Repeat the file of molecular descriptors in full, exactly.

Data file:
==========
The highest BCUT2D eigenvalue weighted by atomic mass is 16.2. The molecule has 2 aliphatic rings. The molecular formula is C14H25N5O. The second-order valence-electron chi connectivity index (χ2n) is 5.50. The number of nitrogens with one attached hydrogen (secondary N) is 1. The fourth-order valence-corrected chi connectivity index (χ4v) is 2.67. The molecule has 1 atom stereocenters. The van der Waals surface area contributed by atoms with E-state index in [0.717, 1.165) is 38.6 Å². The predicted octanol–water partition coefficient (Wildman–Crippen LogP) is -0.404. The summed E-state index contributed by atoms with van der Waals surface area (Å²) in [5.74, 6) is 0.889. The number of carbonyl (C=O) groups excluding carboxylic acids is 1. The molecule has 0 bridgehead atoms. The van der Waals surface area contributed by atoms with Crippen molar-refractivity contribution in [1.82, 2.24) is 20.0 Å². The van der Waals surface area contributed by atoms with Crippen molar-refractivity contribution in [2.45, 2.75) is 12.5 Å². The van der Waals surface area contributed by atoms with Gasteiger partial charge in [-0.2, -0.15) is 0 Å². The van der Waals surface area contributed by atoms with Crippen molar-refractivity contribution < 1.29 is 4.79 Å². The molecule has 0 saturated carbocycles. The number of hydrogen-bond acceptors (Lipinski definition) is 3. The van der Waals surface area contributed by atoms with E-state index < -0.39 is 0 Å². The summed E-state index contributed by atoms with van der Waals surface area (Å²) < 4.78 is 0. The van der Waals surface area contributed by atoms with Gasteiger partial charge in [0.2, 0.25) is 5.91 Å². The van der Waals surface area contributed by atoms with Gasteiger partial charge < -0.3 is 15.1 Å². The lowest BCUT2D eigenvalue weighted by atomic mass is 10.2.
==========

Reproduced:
The highest BCUT2D eigenvalue weighted by atomic mass is 16.2. The molecule has 2 aliphatic rings. The molecular formula is C14H25N5O. The second-order valence-electron chi connectivity index (χ2n) is 5.50. The number of nitrogens with one attached hydrogen (secondary N) is 1. The fourth-order valence-corrected chi connectivity index (χ4v) is 2.67. The molecule has 1 atom stereocenters. The van der Waals surface area contributed by atoms with E-state index in [0.717, 1.165) is 38.6 Å². The predicted octanol–water partition coefficient (Wildman–Crippen LogP) is -0.404. The summed E-state index contributed by atoms with van der Waals surface area (Å²) in [5.74, 6) is 0.889. The number of carbonyl (C=O) groups excluding carboxylic acids is 1. The molecule has 0 bridgehead atoms. The van der Waals surface area contributed by atoms with Crippen molar-refractivity contribution in [1.82, 2.24) is 20.0 Å². The van der Waals surface area contributed by atoms with Crippen molar-refractivity contribution in [2.45, 2.75) is 12.5 Å². The van der Waals surface area contributed by atoms with Gasteiger partial charge in [-0.2, -0.15) is 0 Å². The van der Waals surface area contributed by atoms with Crippen molar-refractivity contribution < 1.29 is 4.79 Å². The molecule has 0 saturated carbocycles. The number of hydrogen-bond acceptors (Lipinski definition) is 3. The van der Waals surface area contributed by atoms with E-state index < -0.39 is 0 Å². The summed E-state index contributed by atoms with van der Waals surface area (Å²) < 4.78 is 0. The van der Waals surface area contributed by atoms with Gasteiger partial charge in [0.2, 0.25) is 5.91 Å². The van der Waals surface area contributed by atoms with Gasteiger partial charge < -0.3 is 15.1 Å². The lowest BCUT2D eigenvalue weighted by atomic mass is 10.2.